Cooper: Mask mandate, gathering limits will be enforced on college campuses
Gov. Roy Cooper and state health and safety officials provide an Aug. 13, 2020, update on the coronavirus outbreak in North Carolina and the state's response to it.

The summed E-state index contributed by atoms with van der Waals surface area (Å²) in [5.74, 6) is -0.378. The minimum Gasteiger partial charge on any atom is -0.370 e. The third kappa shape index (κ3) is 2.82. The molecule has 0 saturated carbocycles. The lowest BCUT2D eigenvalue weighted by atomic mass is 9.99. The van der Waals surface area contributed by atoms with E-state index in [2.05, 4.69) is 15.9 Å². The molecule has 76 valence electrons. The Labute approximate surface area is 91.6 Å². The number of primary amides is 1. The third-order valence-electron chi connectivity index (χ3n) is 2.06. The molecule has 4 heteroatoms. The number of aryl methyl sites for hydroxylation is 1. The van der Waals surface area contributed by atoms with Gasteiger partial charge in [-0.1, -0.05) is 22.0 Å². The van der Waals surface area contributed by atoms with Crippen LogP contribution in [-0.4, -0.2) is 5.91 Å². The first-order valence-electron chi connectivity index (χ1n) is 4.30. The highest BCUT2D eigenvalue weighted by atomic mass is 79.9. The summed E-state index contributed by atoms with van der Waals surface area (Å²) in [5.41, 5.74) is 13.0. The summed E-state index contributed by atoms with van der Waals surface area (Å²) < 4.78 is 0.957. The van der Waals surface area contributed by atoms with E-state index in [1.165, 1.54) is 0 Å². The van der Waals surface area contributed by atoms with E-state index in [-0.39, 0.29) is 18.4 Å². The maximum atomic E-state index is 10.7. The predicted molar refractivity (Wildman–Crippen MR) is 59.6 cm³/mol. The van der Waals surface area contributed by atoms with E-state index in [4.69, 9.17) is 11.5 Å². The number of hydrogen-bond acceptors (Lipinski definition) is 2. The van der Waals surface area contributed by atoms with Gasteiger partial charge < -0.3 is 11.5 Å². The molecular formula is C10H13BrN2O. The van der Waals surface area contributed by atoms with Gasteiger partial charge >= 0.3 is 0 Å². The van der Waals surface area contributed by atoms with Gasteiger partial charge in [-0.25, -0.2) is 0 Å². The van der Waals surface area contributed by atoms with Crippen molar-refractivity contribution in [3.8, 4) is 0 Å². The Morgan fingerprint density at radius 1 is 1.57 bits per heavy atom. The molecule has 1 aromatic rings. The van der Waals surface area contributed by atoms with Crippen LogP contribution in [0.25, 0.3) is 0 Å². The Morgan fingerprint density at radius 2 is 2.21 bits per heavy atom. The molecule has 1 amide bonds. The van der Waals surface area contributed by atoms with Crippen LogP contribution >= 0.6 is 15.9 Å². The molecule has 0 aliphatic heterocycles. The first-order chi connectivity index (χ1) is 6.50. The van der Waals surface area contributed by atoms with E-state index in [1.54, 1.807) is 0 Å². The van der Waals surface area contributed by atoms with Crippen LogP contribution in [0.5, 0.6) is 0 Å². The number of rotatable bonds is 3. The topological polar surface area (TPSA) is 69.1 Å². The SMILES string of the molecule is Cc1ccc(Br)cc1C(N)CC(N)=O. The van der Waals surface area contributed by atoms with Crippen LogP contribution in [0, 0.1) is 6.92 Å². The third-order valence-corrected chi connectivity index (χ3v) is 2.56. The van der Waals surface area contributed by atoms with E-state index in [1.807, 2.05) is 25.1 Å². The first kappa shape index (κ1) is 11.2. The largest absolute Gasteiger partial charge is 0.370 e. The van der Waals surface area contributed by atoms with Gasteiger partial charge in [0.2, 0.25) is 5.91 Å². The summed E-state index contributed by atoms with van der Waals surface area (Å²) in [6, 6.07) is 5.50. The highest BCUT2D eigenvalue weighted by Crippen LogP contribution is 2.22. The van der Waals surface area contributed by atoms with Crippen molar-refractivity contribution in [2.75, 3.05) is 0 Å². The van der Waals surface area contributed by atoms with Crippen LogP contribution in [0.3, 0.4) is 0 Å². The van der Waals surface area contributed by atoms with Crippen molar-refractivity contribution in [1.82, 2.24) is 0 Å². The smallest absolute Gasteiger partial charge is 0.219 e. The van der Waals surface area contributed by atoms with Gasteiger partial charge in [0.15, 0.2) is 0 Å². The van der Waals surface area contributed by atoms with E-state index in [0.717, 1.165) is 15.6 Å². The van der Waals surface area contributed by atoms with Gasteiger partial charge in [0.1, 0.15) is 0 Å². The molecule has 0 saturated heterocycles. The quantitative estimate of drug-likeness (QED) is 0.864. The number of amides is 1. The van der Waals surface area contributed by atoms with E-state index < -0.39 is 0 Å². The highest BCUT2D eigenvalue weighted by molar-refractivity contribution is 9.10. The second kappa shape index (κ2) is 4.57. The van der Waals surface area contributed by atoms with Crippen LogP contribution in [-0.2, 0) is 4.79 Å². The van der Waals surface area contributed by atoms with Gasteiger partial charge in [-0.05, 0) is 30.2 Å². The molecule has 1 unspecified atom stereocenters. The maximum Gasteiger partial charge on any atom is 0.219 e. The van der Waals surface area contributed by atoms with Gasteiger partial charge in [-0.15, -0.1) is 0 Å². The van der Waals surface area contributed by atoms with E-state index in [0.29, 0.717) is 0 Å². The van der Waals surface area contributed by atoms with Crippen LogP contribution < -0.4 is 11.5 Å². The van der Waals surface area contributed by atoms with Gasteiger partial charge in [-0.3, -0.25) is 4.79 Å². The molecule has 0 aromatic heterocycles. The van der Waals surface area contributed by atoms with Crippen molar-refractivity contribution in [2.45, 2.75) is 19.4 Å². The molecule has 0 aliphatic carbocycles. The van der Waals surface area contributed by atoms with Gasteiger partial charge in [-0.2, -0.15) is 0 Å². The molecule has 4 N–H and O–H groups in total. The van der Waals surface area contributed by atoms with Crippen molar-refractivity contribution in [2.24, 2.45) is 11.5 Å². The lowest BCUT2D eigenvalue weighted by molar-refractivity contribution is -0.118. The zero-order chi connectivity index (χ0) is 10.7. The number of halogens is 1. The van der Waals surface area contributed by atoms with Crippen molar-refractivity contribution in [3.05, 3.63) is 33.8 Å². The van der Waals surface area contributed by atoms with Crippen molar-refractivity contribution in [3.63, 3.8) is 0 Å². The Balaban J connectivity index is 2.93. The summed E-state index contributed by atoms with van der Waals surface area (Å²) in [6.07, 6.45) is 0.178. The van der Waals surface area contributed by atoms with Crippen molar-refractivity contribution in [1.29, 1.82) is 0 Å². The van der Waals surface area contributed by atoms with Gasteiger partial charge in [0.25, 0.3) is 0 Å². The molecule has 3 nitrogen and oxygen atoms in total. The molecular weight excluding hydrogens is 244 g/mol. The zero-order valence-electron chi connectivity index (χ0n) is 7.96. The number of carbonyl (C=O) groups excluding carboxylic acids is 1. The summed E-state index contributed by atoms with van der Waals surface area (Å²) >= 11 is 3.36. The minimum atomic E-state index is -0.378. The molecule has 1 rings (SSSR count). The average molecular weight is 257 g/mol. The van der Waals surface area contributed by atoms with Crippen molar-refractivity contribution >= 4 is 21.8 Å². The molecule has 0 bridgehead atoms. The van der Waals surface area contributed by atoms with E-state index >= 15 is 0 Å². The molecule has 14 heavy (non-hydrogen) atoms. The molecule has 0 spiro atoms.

1607 163 new cases reported since yesterday, 1070 people in the hospital now and sadly, 2287 people who have died. We continue to pray for those we've lost, but every loss is paying for. We especially grieve with the town of Washington, which lost its mayor. Mac Hodges today will receive an update on the data and the trends from Dr Mandy Cohen, our secretary of the North Carolina Department of Health and Human Services. As you'll see, we're making progress and I'm encouraged. But we have to keep working to fight the disease, make our school strong and rebuild our economy. Staying safe and halting the virus spread must continue to be priorities today. The Department of Public Safety, sharing direction to law enforcement across the state and on our college campuses about the importance of enforcing the facemask order and limits on large gatherings. While no one wants violations to end and arrests, it's important for the health and safety of our communities that we all do our part. Also important is helping people and businesses who have been hit hard by the economic downturn Today, the North Carolina Department of Commerce is accepting applications for a new program to support businesses and nonprofits affected by Cove. In 19 the job retention grant program will use $15 million in federal Corona virus relief money to support businesses that have seen the dip in sales or services but are keeping their employees on the payroll. Businesses are eligible for grants of up to $250,000 if they've not already gotten support from another program, like the paycheck Protection program, the deadline for applications to this program except him in the first. And we'll be sharing the link for businesses to apply or to learn more. I know that this pandemic has made things tough for many of our states businesses and nonprofits. It's important that we support them as they seek to do right by their employees and their customers. We're also trying to get help for those left behind by the loss of the federal unemployment benefits that ended last month. Congress should act to give people certainty on these benefits, and I encourage Washington to set aside partisanship and get the job done. I also asked the General Assembly to improve the paltry short term state benefits that are now provided to those unemployed through no fault of their own. In addition, we've set up a child care hotline to help families find care for their school age Children, remote learning and new school schedules. Present challenges. If you're a working parent, this resource can help make sure Children have safe, reliable care if you need help. The number to call is 888 601 685 will continue working on ways to help families through this difficult time and help schools teach effectively and safely. I've directed $95 million in federal funds to help war to help with more school nurses and counselors, as well as educational support for students at risk of falling behind. And now I'd like to turn it over to Dr Mandy Cohen for an update on our key message metrics and the slide show. Dr. Cohen, Thank you, Governor, and thank you for your ongoing leadership before we dive into the data. I just want to remind all North Carolinian to continue to access essential medical care. We know that Cove in 19 can be a severe disease particularly in older people and those with underlying health conditions. There's never been a more important time to take care of your health. Make sure your diabetes is under control, that you're taking your high blood pressure medicine and eating a healthy diet. Have you been thinking about quitting smoking? There has never been a better time than during a global pandemic with a virus that attacks the lungs. And as you get your kids ready for back to school, be that remote or in person. It's critical that they get their vaccines. And don't forget your mental health. Make sure you're managing the stress and anxiety of this time by staying connected to family and friends and engaging in physical activity. Okay, with that reminder to take care of your health and your Children's health, let's dive into the data as a reminder. Every week we look at a combination of trend metrics, covert likes and drama cases, lab confirmed cases, positive tests as a percentage of total tests and hospitalizations. Some of these indicators help us understand the rate of viral transmission in the past few days, while others, like hospitalizations, tell us how much transmission was happening a few weeks ago. All right, let's dive in. This first graph looks at people who come to the emergency department with cove it like symptoms. This is the most timely data we have, and it's our earliest detection mechanism. Taking a look at the yellow line, you can see that this trend is declining and that is a positive sign. Next we look at laboratory confirmed cases. This first graf on cases gives you a look at the trajectory of those new cases each day. Since we had our very first case back in March, I want to pause here and remind everyone that as you look at this curve, you don't see a surge or a spike. We didn't see a first spike here in April as we took early and aggressive action, and we have avoided the surge in cases other Southern states continue to see. But let's zoom in to get a better sense of the current picture of new cases On this graph, which SOS new positive cases over the past month, we are starting to see a decline in this trend. You can see the Yellow Line is starting to dip downwards. This is a positive sign. Now we look at the percentage of tests that are positive. Looking at the yellow line, you can see that the percentage of total tests that are positive is also trending slightly downward and is getting closer to the 5% or less that we want to see on the next slide. We also see signs of progress in our day over day hospitalization metrics. As I mentioned before, this is a lagging indicator. When we saw cases start toe level in the last few weeks, we talked about why it would take a few weeks for hospitalization data to reflect that trend. Now we're seeing hospitalizations leveling off as well. So here is where we are. Surveillance data is declining, the remains elevated. It gets a yellow line. North Carolina's trajectory of lab confirmed cases is declining, but the number of new cases per day remains high. Today we had over 1700 new cases. It gets a yellow line. North Carolina's trajectory and percent of tests returning positive, has been trending lower and gets a yellow line. We'd like to see this number closer to 5% or lower. North Carolina's trajectory of hospitalizations has flattened and is stable, and we continue to have enough hospital capacity. This gets a yellow line. Now we get to the capacity numbers, and the first capacity indicator is testing, which gets a sideways arrow. Yesterday, we announced corrections to the state's Total completed Cove in 19 test counts after discovering a discrepancy between Elektronik and manual reporting of test data that had been Smith did by the company lab core. This data discrepancy did not impact any of those key metrics I just reviewed, but it did show that we've done fewer overall tests in North Carolina than we had previously reported. We have also been seeing a slowing of testing in the last 7 to 10 days and even with are improving trends. We know increasing testing is key. We want to remind folks of the importance of getting a test if you have symptoms of covert 19. If you've been exposed if you've been in a crowd or work in a high risk industry, testing is free in many locations, so please check out our fine my testing site tool for new pop up testing sites being added every day and good news are testing turnaround times across the state have greatly improved. People are getting results faster On contact tracing. We continue to hire contact tracers to bolster the efforts of our local health department and to meet their ongoing needs are PPE supplies remained stable and we can continue distributing that PPE across our state. So overall are trends tell the story of sacrifice and hard work that has allowed us to see the start of declines in our key metrics. But remember this progress is fragile. As our colleges and universities bring students back to campus and r K 12 public schools kick off the school year, we will face a new test. More people will be in close contact in moving around in our communities, and that means the potential for viral spread. But we are smarter and more committed to beating this virus than ever before, so we will continue this hard fought progress with three simple acts of kindness. Are three W's wearing a face covering waiting six feet apart and washing your hands where weight and wash. Thank you, Governor. Thank you, Dr Cohen. And we appreciate your strong leadership and it's encouraging to see these trends continue to be stable and even began a downward curve in some of them. And we know we need to do more testing. And his doctor, Cohen mentioned. Test results are coming back faster now, and that's a good thing. So if you think you need a test, talk to your health care provider or visit the Department of Health and Human Services website to find the free testing site, this virus won't go away on its own. North Carolinians had made sacrifices big and small to help slow the spread and protect each other. More people are wearing masks, which is exactly what the health experts and smart business owners want to see to visit family and friends. More people are gathering outdoors and keeping their distance. And as we remain paused in safer at home, face to school goes back into session. Now is the time to double down on these efforts. Not on Lee. Will it boost our economy? It could save your life for the life of a loved one. Let's keep on this course. North Carolina. Look out for one another where you mask and stick with it. Fighting this virus is upto every single one of us. Also with me today is our secretary of public safety. Air cooks, our emergency management chief of staff Will Ray and David Spratly, a senior assistant secretary with the Department of Commerce, Brian Tipton and Cameron Larson are sign language and turn interpreters. And behind the scenes Jackie and Jasmine motive here are Spanish language. Interpreters will now take questions, questions from the media. If you can identify yourself. Ah, and your organization will take the first question, please. Our first question is from Dawn Bond with the News and Observer. I don't on within Islam border. Thanks for taking my question. You talked about doubling down on math, fate wearing face mask, and I have a question about enforcement. Is it still mainly just complaint driven? And do you think that successful or should change and then was a great for businesses? Do you think that still should be? Um, the businesses have to have the burden of mask enforcement here that will just be left up for them. This far is that level, and I have a follow first. We're are encouraging businesses to take control here. We think this is good for not only the safety of their customers and their employees. But it's also good business for them. And we're encouraging people. If you're in a retail store and you see people not wearing masks where employees, not where your mask to tell the management. We're also informing law enforcement and secretary hooks. I'm gonna ask him to come up and say a word or two. He's already getting word out to law enforcement about ways to approach this so that we can get more people in compliance. We've already seen the numbers, the correlation in flattening things out and stabilizing and even seeing a beginning of the decline. We know that that's related to face mask wearing and social distancing. So we want law enforcement to B'more involved in this process. So I'm gonna let Secretary hooks a word or two about what he is telling law enforcement across North Carolina Secretary whose thank you governor again, thank you for your leadership. I certainly do appreciate the question We I've always been decisively engaged with our law enforcement partners at all levels concerning Cove in 19 in North Carolina. With the leadership of the governor and with great partnership of Secretary Cohen. We always want to be data driven and intelligence layered. And so with that spirit of spirit of cooperation, most not just state government but with our local partners. We constantly communicate with our Lauren, part law enforcement partners. And so what we want to take is really a community oriented policing strategy where we encourage people in the communities. We encourage businesses to voluntarily comply with the law. But we also want to engage law enforcement that so that they can educate people out in the public people in businesses, and then occasionally they may have to enforce the law. But we're not asking people to go out and arrest people. We're asking that if you have to take enforcement action, there are mechanisms available to you, such as a citation. I think you had a follow up? Uh, yes. With the, um, using the data percent positive calculation is based on a percentage test results that are submitted electronically for the 20% of past that are submitted manually. Have you looked at the percentages of those that are positives and there Is there a reason why or why not with that data, So we want to make sure that the data is leading us, and we also want to make sure that it is correct. And the good thing right now is that we believe all the data that we're using to make analysis about decisions on easing restrictions is good data. And I'm gonna let Dr Cohen address the issue that you talked about on percent positive. Hi, Don. Thanks. Yes, When we when we calculate those percent of test that are positive, we use the subset of data from labs that report to us. Elektronik Lee. We know that data has the most quality to that data. It is. It is an electronic process and not a manual process. So that is what we used to calculate. A percent positive. It's the metric I just went through earlier today. So we have always used that as our mechanism for calculating percent positive. We have been collecting the total cumulative test done in North Carolina in a more manual way. That's how we found the data discrepancy between what we're collecting Electronic Lee, what we're collecting manually. When we put those together, when our teams were doing some quality checks, we saw that era. We identified that to lab core they identified. The source of that issue has now been corrected. But that issue did not impact any of our key metrics that we went through today. Either the positive case counts or the percent positive. Thanks. Thank you. Next question. Police. Our next question is for Clayton. Involvement with W I t N. Thank you for taking my question. Governors Clayton Bellman with W i T. And, as you mentioned, Washington Mayor Mac Hodges passed away yesterday after a lengthy battle with Kobe. 19. Could you share any thoughts about the mayor or any words of encouragement for the community in Washington amid the pandemic? Thank you. Mayor Hodges is one of these people that people interest instantly like and trust. Hey was a strong leader in eastern North Carolina. He knew the importance of East Carolina University, it being the jewels of eastern North Carolina, the importance of its medical school and health care that it provided we know what a beautiful community Washington is. And he was he was a stellar leader. And so there I've seen such an outpouring of affection for him and his family. I know that this was a tough flight for him. This is a cruel virus, and hopefully it gives people inspiration to keep doing things, to try to slow the spread so we don't have mawr sickness and mawr death. I'm grateful, deeply grateful for his life and public service. And I send my deepest condolences to his family and friends and to all of the people not only of Washington but the East Carolina community on all over eastern North Carolina. Who knew him? Next question, please. Our next question is from David Crabtree with wre Oh, Governor, get afternoon, David Crabtree wre l have a question for you and for Secretary Cohen. Uh, Dr Cohen, I'll start with you. While the lab core issue did not affect your key metrics, did it effect lab cores credibility with the state and governor to you while the big can in the Pac 12 of said no football this fall, The A C C. So far, full steam ahead. You're a huge Carolina fan. Do you plan to go to a game? A keen and stadium not sitting in the chancellor's box over the border governors but sitting in the stands with the fans? Would you be comfortable doing that first, These are very difficult decisions not only in our colleges but our high schools. I love sports. I played team sports in high school football and basketball. I know the benefits that it brings for Children and young people in college, so I think we all want to get back to it as quickly as possible. We know, however, that we have to keep the health and safety off the students, the faculty, the coaches, first and foremost in our minds. And I think there is more time that is going to go by as they look at numbers and look at the situation, they will be able to make this decision. We also know that having a lot of people in one place can cause a super spreader event. So if you have football, then there's got to be some kinds of discussion about whether you have fans at all. If you do how many you have, those discussions, I think, would be down the road. But these are difficult issues that the universities are talking about right now. I know our Department of Health and Human Services is glad to offer assistance and opinions to them. just like they did the university's. I'll let Dr Cohen addressed the LAPD core. Question. Hi, David. Thank you. Lab Core's been a very good partner to us in the state. Having one of the nation's largest commercial labs here during a pandemic has has been an asset to us here in North Carolina, and I'll remind you that they were submitting data Elektronik, Elektronik, Lee tow us. That data was correct. It did not impact our major metrics. Nor did it impact lab Core's ability to get results back accurately to patients and doctors. Um, they were submitting a different process to us manually. That was an unfortunate miss on their part and an error. Um, and you know, we've now identified that we've corrected it going forward, and we look forward to working in partnership with lab core going forward. And I will add to that that with the absence of a federal strategy on testing, much of it was left to the States, and we're fortunate Tohave headquartered here Lap Core, which is a nationally renowned lab. I don't know what we would have done without them. They took a huge load off of the state and allowed US toe test more people, which has been and continues to be desperately needed. In addition, we appreciate the thousands of jobs that lap core provides for working families in North Carolina and have appreciated their good work on this and other things. Next question. Please follow up. David. Crowd www Oreo Governor Last week we spoke with, uh, Chancellor Gospel. It's about what demon might look like this fall, and he said that he had been working with Dr David Webber, a doctor, David Webber of U. N. C. And infectious diseases. Try to work out a plan. I didn't renew the question in all seriousness. If it goes forward, are you comfortable taking your family to a football game? A Kenyan statement. Well, first, we have to see what kind of plan that they put forward. And secondly, I think at this point I'm gonna be too busy and making sure that we're making the decisions toe move our state forward making decisions with emergency management. I just don't think I would have time to go to a football game even if I wanted to. Uh, Dr Cohen, has there been any discussion? I don't think there's been any discussion about that with the university, but we look forward to having those conversations if they want to happen. Next question, please. Our next question is from Kenny back with W X II making my call Today marks five months exactly. Since K through 12 public school students have their last normal day of school inside a classroom. Many district's around the state are opting to do the first months or so of the new school year with more e learning from home with the hope to return maybe in September or October, based on all the data that you have right now and what you and Dr Cohen showed us earlier. How confident are you that we have seen the worst of coded 19 in North Carolina? That it's behind us at this point? Well, we are excited to begin the school year. Our team is working hard on remote learning. I was just participating in a training of teachers from across the state, hundreds of them about how to do better work with remote learning. So we know that this is going to be important not only to protect kids from covered 19 but also to help them get a better education. And I may let the health expert talk a little bit about what she thinks for the future of covert and whether we have seen the worst doctor. Thank you, Governor. As I stated earlier, our progress is fragile. It's going to take continued work on our part to make sure our trends continue in the right direction. I see a challenge in front of us, says schools. Go back into session, we mo more people be moving around, Um and we know virus will be moving around. But if we can do the three W's, we know science tells us that will keep viral spread low. What I see, though, as we go into the fall also is the start of flu season. Then we start to have to viral ah illnesses out there that could have severe impacts on our population. So we want you're going to be hearing a lot more from me and my team, and I'm sure the governor as well about the importance of everyone getting their flu shot this year. So our ability to make sure folks get their flu shot this year is also going to impact our ability to have success in the Cove in front as well. So a lot of hard work still ahead for us. But I know that we as North Carolinians are gonna pull together. We're smarter than we've been before. We know more about Cove in 19. We know what works, and it's the three W's. Thanks. Thank you. Next question, please. Our next question is for Michael Highland with CBS 17. I have a question related to the testing turnaround times. Uh, Dr Cohen has been pointing out those has come down in the last couple of weeks. There are some groups who would like states to release that information, at least weekly what the average turnaround time is, is that something more looking at doing here and posted online so people can actually see how long they should expect to take to get a covert 19 test results? Hi, Michael. Mandy Cohen. Thanks for that question. I think, Yes, that is something we'd like to do, but I want to note on the front end that different labs have different turnaround times. And so we've noticed that different commercial labs and there's been one or two in particular that had higher turnaround times. And it pulls up the average for everyone because they're big and commercial labs. Eso We're trying to think about a thoughtful way to present that information. I wanted to share that on aggregate. What we're seeing with our data is that turnaround times are now within 2 to 3 days, which is good news, So people are getting their results faster. So we definitely want to encourage folks if you need a test, if you have symptoms. If you've been exposed, you've been in a crowd. You've been you work in a high risk industry. Make sure you're going to get ah, test, and you're getting those going to get those test results faster. Thanks. Thank you. Next question. Please follow up. Michael Highland's CDF 17. I have a second question related to the issue with the unemployment benefits. Governor, is it your intention that people would get this full $400 that's been ordered by the president of the guidance from the federal government is saying that the amount they get from states could count and not off 100 from that. And then now the the process is started at least a start accessing that money. Give any indication when people who eat this money might actually get it. That's a good good question. First, we need to get unemployment compensation to the people who need it, people who are hanging by a thread and need to put food on the table and pay the rent. And it's unconscionable that the president and Congress have not reached an agreement to fund the program that is already there. We want that $600 per week to keep coming to North Carolina, but obviously they're in a stalemate. The president's order creates a new program which will require every state to set up a separate bank account and a separate regulatory scheme in order to get that $400. I mean, I want them to get all they can get. So I would advocate that we do take the $300 add $100 from higher North Carolina Unemployment Trust Fund to get that money. I assure you, our staff will work as hard as they can to get that money out to people. But they're still waiting for the Department of Labor. Federal rules on how this is going to operate because in one thing that I have said to our members of Congress and our U. S. Senators don't create MAWR programs here already. This is difficult enough for states to administer because of the overwhelming amount of people who have lost their jobs, fund the programs that we've already set up, and you know, if there's no other choice and if Congress and the president can't agree on funding this program, then we're going to continue to proceed forward. Try to set up this new process. Try to get this $400 supplemental money to people as quickly as we possibly can. But I'm gonna continue to urge Congress and the president to agree on funding this program we already set up and in. Secondly, we have to get our state Legislature to do better on the state benefits. Most people are running out of their payments after 12 weeks there, capped at $350 per week in North Carolina. That cap needs to be raised. The amount of time, particularly during this pandemic, needs to be extended, so the state legislature needs to take action as well. Next question please. Our next question is for Michael Perchik with W TVB. Good afternoon, Governor. Thank you so much for your time. This is Michael Perchik with W T. V. You know, the status tracking death. One of the metric that has been mentioned by Dr Cohen in past briefing. Can you give us any sort of indication at this point of what we're seeing there on how the death rate is looking for our state? Um, compared to other states. And if there's any sort of pattern to the deaths that we have reported over the past couple of weeks, First we're gonna lower the number of dates deaths by slowing the spread of the virus, but also improving treatment, making sure that our hospital system is not overwhelmed in some of these other states. Some of their deaths can be attributable to the fact that they were having a hard time getting. And I see you bed or ventilator to a patient. We do not want that to happen in North Carolina, so slowing the spread is important. But also getting people the best medical treatment that they can is important. But I'll let Dr Cho and talk a little bit about her thoughts on the death rate. Thanks for that question. As we've talked, some metrics help us as leading indicators. They tell us what's going on right now. Some are lagging indicators and end it several weeks until we really understand what's happening with those metrics. We talked earlier in the press conference about hospitalization being a lagging indicator, meaning as we start to see our cases improved, it took a little while for us to see stabilization in her hospital numbers. Death is in even further lagging indicator beyond hospitalizations. Unfortunately, the the way the disease goes, folks get ill. And it's about day, day 10 that they're usually seeking hospitalization and, unfortunately, struggle. For quite sometimes, as you heard in the case of the mayor, sadly having a long battle with Cove in 19 before succumbing to the virus. Death is a very much of a lagging indicator, and it really tells us more about what was happening in North Carolina back in July, and we know in July, as we saw from the metrics earlier that I shared that that was when our cases were at our highest. So it's not surprising now that our deaths have have gone up a bit. I think that reflects what was happening in July. I expect those to be leveling off and then to decline when you look at us compared to our other Southern states is not gonna be surprising. They had a surge of cases. They're going to see a surge of hospitalizations of the governor mentioned. And they're going to see a surge of death. You we won't see that here. We will see that increase to reflect the increase of cases. But we will likely also see that stabilize and decline in the next couple weeks as well. Thank you. Next question, please. Our next question is from share and Van Zweden with Spectrum. Good afternoon, Governor and Dr Cohen. My question is about testing with free testing sites and enough capacity in the state for testing. Why is it still so difficult to get a test? You have to go to a doctor. You have to get a recommendation. All of that takes time when someone might not be feeling well or could be asymptomatic and spreading. Why is the doctor have to be involved in someone getting a test? Well, thanks For that question, a doctor does not need to be involved in you getting a test. You can go to our website to a fine my testing site. We actually have what's called a standing order. Dr Betsy Tilson, who were there. State health director, has a standing order so that folks don't need to go to a doctor first and can go directly, whether it's to a pharmacy, one of these other pop up sites that are a churches or other other settings. So you do not need to go to a doctor first. That's not in every setting. There are certain settings that still want you to go to a doctor, but that is not everywhere. So when you go to our site, it will tell you if whether or not you need to see a doctor prior, any of the ones that are labelled free those air testing sites that are being funded by either federal government or by the state of North Carolina and those do not need a doctor referral. So those would be the sites that I would tell folks to ah, to focus on certain sites, want units sign up ahead of time to make an appointment just to make sure that they are managing crowd control. Write some of this is about social distancing and not wanting to overwhelm, But we do not require you to go to the doctor first before getting testing. We knew in North Carolina that would be particularly challenging. Unfortunately, in North Carolina, as you know, we have not expanded Medicaid. So we have a much higher uninsured rate, which means we know folks are not connected to doctors. We we do not want that to be a barrier to getting testing. So do visit our website to look for those free testing sites, and you do not need to go to a doctor first before going to them. Thanks, Legislature could easily expand Medicaid when they came back September 2nd Next question. Please follow up. Sharing beings of the Inspector News. When there was a lag in the testing, there was were complaints that the federal government was not doing enough or the state needed the government to do Maurin. Getting assets to the state for the testing is the increased testing capacity due to more contributions from the federal government. Thank you. We have gotten some assistance from the federal government. What we remain concerned about is the lack of, ah, federal strategy. We've seen a lot of problems in testing that could have potentially been avoided if we had more coordinated federal strategy. Early on in the process, we didn't have enough personal protective equipment. Made it more difficult. Now we're seeing re agent supplies that the supply chain is being disruptive and hospitals can't get enough of it. They could be doing a lot more testing if they got these supplies. So, you know, we've gotten some help, but we still need mawr. I have joined with other states and a coalition. We're going to try to find ways because the feds have not done this. We're gonna try to find ways to leverage our combined buying power. Teoh, try and get more testing out there. We know this is a real key Testing, tracing. Isolating. Driving down the spread of the virus back cone, would you want Okay. Thank you. Next question, please. Our final question today will be from all my McCarty with wfm y Hello there. Thank you for taking my question. This is all my McCarty with W someone used to. This question is for Dr Cohen in terms of the lab four situation. Could you walk us through again? What happens with this manual test discrepancy? How your people were able to find it and what checks are now in place to make sure something like this doesn't happen again? Sure, Happy to eso. We have two processes in which we collect data about lab testing across our state. We have an electronic process that comes in automatically, and we have a meant more manual process that tries to give us a sense of the total amount of testing going on across the state of North Carolina. And this was done because when we were standing up, are are urgent response to Cove it. We did not have a data system that was meant to capture positive and negative test was on Lee Mental capture Positive tests. We have retrofitted that system to be able to do more, and as we brought those systems together, the manual processing electronic process. That's when our teams noticed the discrepancy in the data that lab core was providing. They were providing us two different numbers each day. Then we asked lab core Teoh, help us understand that discrepancy. It's when they identified an issue in how they were pulling their manual data and reporting it to us. But again, all of their electronic submissions, which power our key metrics, that was all accurate. And so our key metrics remain unchanged on going forward as the reason we were bringing our teams together was so that we can take the manual process out and rely more on our electronic process because as we do data improvement and make sure that we focus on data accuracy, we always want to be doing system improvement so that we had take people out of the process. When there are people in processes, people are human, people make errors. And so we know that we wanted to get to that more automated Elektronik process. So that's what we've been doing. That's what we will continue to do, is make improvements to that Elektronik and more automated process to make sure that we have the quality checks that we can do. Going forward. Thank you. Thank you all very much for being with us today. Stay safe and healthy, abide by the three W's and let's slow the spread of this virus. Thank you very much.